CrowdScience: Why does grief leave me feeling this way?

Abi recently listened to an episode of CrowdScience which focuses on bereavement, here she discusses her thoughts on the programme

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Abi Pattenden, Manager of Freeman Brothers Funeral Directors
Abi Pattenden, Manager of Freeman Brothers Funeral Directors

Abi Pattenden, Freeman Brothers’ Manager, reflects on a radio programme about the science behind grief. As with her colleagues working in the company’s offices in Horsham, Billingshurst, Crawley and Hurstpierpoint, Abi is accustomed to helping grieving people. However, grief is a complex topic and so anything which might shed light on this most difficult time is always worthwhile.

CrowdScience is a BBC World Service programme where the team explores the answers to listeners’ questions. In this edition, Oliver asks why the death of his cat upset him so much – even though, as he freely acknowledges, he doesn’t like cats. The presenter, Marnie Chesterton, researches why grief makes us feel this way because – as she rightly says – deep feelings experienced after someone dies don’t lead to them coming back.

Chesterton first establishes what grief is – she defines it as a process; ‘a set of emotions, largely unpleasant ones, that we go through as a reaction to loss’. This can be any loss (although death is the focus here).

Chesterton is aware of the concept of grief having five stages. The theory is now widely debunked, as she finds when she discusses it with Claire White from California State University. White explains that the theory relates to grief at processing our own imminent death, but was misappropriated to relate to bereavement. Chesterton recognises that the five-stage model may be popular because it suggests there is a ‘right’ way to grieve, which is important to many people, but emotions are complex. They can follow one another quickly or even be simultaneous. The idea of not ‘doing’ grief correctly was a theme throughout the programme. Chesterton spoke to comedian Robin Ince about the death of his mum and the expectations he felt about how he ‘should’ feel versus how he did, and how you think others might view your grief, compounding matters.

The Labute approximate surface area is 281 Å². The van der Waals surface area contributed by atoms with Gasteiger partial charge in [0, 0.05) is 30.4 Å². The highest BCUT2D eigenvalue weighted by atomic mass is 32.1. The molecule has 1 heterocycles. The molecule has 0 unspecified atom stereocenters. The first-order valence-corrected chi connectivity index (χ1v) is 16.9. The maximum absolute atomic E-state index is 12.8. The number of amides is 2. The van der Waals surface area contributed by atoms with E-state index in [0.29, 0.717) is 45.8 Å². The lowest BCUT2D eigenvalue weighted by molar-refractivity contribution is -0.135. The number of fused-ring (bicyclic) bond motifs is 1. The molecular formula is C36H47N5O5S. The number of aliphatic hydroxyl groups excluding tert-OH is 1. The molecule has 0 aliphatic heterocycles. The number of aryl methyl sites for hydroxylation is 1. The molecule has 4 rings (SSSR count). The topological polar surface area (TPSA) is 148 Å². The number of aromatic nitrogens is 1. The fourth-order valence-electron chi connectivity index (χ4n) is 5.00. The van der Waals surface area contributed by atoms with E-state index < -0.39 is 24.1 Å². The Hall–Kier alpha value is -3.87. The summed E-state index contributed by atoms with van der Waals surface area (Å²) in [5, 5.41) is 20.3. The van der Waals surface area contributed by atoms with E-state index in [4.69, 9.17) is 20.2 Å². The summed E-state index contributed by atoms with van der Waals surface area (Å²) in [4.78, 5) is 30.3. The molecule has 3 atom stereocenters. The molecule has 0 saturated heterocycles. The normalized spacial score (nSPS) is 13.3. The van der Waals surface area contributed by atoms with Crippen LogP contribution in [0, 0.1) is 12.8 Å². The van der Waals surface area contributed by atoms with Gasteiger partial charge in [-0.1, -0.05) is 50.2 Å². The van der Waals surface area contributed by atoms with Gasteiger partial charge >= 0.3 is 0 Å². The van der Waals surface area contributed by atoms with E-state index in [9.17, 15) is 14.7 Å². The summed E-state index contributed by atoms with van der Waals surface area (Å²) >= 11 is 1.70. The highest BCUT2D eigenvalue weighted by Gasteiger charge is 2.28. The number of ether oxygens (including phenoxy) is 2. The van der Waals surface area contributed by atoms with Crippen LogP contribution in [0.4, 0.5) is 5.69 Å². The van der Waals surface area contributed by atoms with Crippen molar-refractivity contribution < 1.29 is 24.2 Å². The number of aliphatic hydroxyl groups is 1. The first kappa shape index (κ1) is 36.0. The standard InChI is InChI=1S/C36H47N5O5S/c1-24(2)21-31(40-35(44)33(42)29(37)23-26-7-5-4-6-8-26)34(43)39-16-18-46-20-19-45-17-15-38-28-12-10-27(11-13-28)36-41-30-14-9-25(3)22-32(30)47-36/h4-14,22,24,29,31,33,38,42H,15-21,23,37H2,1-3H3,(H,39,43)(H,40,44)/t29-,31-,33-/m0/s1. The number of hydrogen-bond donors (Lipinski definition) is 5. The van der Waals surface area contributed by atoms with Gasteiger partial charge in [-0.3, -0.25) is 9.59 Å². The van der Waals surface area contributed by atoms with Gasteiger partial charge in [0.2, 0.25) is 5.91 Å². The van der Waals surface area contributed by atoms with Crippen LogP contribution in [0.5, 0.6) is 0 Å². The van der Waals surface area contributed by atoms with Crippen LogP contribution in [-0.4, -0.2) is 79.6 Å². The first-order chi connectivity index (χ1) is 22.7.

Although everyone’s grief is different, White has noticed some patterns. Early grief is often characterised by spending a lot of time thinking about the person who has died and yearning to see them, combined with unpredictable and uncontrollable moments of sadness. Later, the longing dissipates but guilt takes over. White says virtually everyone finds something they did wrong, even if this is a minor aspect of an otherwise ‘good’ death experience.

Lisa Shulman, a neurologist, talks about the purpose of grief. She recounts how her own experience of grief was not as she had thought it would be, in spite of her past experiences with bereaved people. Instead of being depressed, she felt disoriented. Researching this led her to find that the brain responds to grief like an attack. We experience a ‘Fight or Flight’ response as in dangerous situations, but instead of this lasting for a short time, it can last for months after loss. This response is caused by changes in our hormone balance, and so our bodies are literally different while we are experiencing grief. Your body is trying to look after itself – it blocks out the things that it believes you can’t handle, so breaks your grief down into smaller pieces, enabling you to get through it without being incapacitated.

Chesterton asks George Hugh, a psychotherapist, why we grieve at all if it’s so unpleasant. He explains that grief’s unpleasantness leads us to want to avoid people dying, which comes from past evolutionary pressures associated with being a collaborative species. The inability to survive alone leads to the formation of relationships – we need to think about someone with affection, and miss them when they’re gone. White suggests we have ‘mental models’ of people and you can’t have these models without grieving when they die. With different ways of managing relationships we wouldn’t grieve but, also, she seems to suggest, wouldn’t love. The need to grieve for someone comes from the same place as noticing a member of the tribe is missing on a hunt and searching for them. The motivation is a desire to reunite, which is where the yearning at the initial stage of grief comes from. The loss is metaphorical rather than actual but the consequence is the same.